After the Chistchurch shooting, New Zealand moves to ban assault weapons, while the US is promoting plans to arm school teachers instead. Al-Jazeera exposes NRA’s “playbook” on media responses after mass shootings
GREG WILPERT: Al Jazeera undercover reporters recently exposed how the National Rifle Association, the NRA, advised Australia’s One Nation right-wing party on strategies for how to relax gun control, and how to respond to mass shootings.
NRA REPRESENTATIVE: It’s probably an unrealistic goal to wipe out a national gun ban overnight. But if you can work around the margins, what that does is A) it improves the lives of gun owners on a daily basis. It does demonstrate to them if they get united and they get involved, or you can start making a difference. You have to kind of break down the narrative so that people’s initial reaction to a gun isn’t negative.
GREG WILPERT: Then on March 15, two military-trained right-wing gunmen opened fire with automatic weapons during the Friday prayer in two mosques in the city of Christchurch, New Zealand. Fifty people were killed, and another 50 were injured. This mass shooting was a traumatic event for New Zealand, but in the U.S., mass shootings have turned almost into routine.
Usually the voices one hears in the U.S. media after shooting are much like Senator Marco Rubio here.
SPEAKER: Our colleagues in the Senate here, from Washington, DC, have already been trying to make this about policy and about gun control. Is this the appropriate time to be doing that?
MARCO RUBIO: It’s not, only because people don’t–they don’t know how this happened. Who this person is, what motivated them, how did they get a hold of the weapon that they used for this attack?
GREG WILPERT: In New Zealand, however, the response was different. For starters, biker gangs pledged to protect mosques and the Muslim communities in New Zealand, making a show of force but not bringing any guns with them. New Zealand’s Cabinet is now pushing forward legislation to ban the ownership of assault weapons.
JACINTA ARDERN: Cabinet today made in principle decisions around the reform of our gun laws. I intend to give further detail of these decisions to the media and public before Cabinet meets again next Monday. This ultimately means that within 10 days of this horrific act of terrorism, we will have announced reforms which will, I believe, make our communities safer.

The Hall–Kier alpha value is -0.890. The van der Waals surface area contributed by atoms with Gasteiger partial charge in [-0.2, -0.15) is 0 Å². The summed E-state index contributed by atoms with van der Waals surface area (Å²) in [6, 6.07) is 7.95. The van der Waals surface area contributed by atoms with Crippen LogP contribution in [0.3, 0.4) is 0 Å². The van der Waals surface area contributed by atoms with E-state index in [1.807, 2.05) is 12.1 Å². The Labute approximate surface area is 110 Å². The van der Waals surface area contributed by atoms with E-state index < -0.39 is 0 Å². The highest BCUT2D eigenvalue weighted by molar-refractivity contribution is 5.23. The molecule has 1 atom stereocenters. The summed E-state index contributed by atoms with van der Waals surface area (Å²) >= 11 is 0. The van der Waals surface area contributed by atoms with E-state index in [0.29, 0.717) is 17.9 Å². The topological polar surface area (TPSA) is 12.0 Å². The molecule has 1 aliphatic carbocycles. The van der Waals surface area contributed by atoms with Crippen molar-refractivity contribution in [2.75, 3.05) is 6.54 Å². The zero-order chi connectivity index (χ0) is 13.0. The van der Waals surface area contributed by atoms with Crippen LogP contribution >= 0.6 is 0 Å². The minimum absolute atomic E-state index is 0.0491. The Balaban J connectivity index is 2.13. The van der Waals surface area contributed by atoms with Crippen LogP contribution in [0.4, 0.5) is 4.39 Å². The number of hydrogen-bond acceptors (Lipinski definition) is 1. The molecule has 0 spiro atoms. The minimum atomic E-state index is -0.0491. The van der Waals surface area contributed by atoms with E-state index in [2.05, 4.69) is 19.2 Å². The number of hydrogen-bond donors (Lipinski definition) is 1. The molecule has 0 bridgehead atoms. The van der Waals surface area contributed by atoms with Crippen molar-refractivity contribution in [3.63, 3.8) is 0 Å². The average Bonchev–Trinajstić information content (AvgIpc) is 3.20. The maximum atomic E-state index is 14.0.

GREG WILPERT: U.S. President Trump, however, believes that the answer to gun violence is to have more guns.
DONALD TRUMP: And it would be–it’s called concealed carry, where a teacher would have a concealed gun on them. They’d go for special training. And they would be there, and you would no longer have a gun-free zone. A gun-free zone, to a maniac–because they’re all cowards–a gun-free zone is let’s go in and let’s attack.
JACINTA ARDERN: I spoke with Donald Trump this morning. He sought to call us directly. He very much wished for his condolences to be passed on to New Zealand. He asked what offer of support the United States could provide. My message was sympathy and love for all Muslim communities.
GREG WILPERT: Responding to a program in Indiana in which teachers were hurt during a weapons training, Representative Alexandra Ocasio-Cortez published the following tweet: “You know, instead of training children, teachers, houses of faith, and concertgoers to prep for being shot, we should just pass universal background checks, disarm domestic abusers, mandate safe storage, ban bump stocks, semiautos, and hi-cap mags designed to kill people.”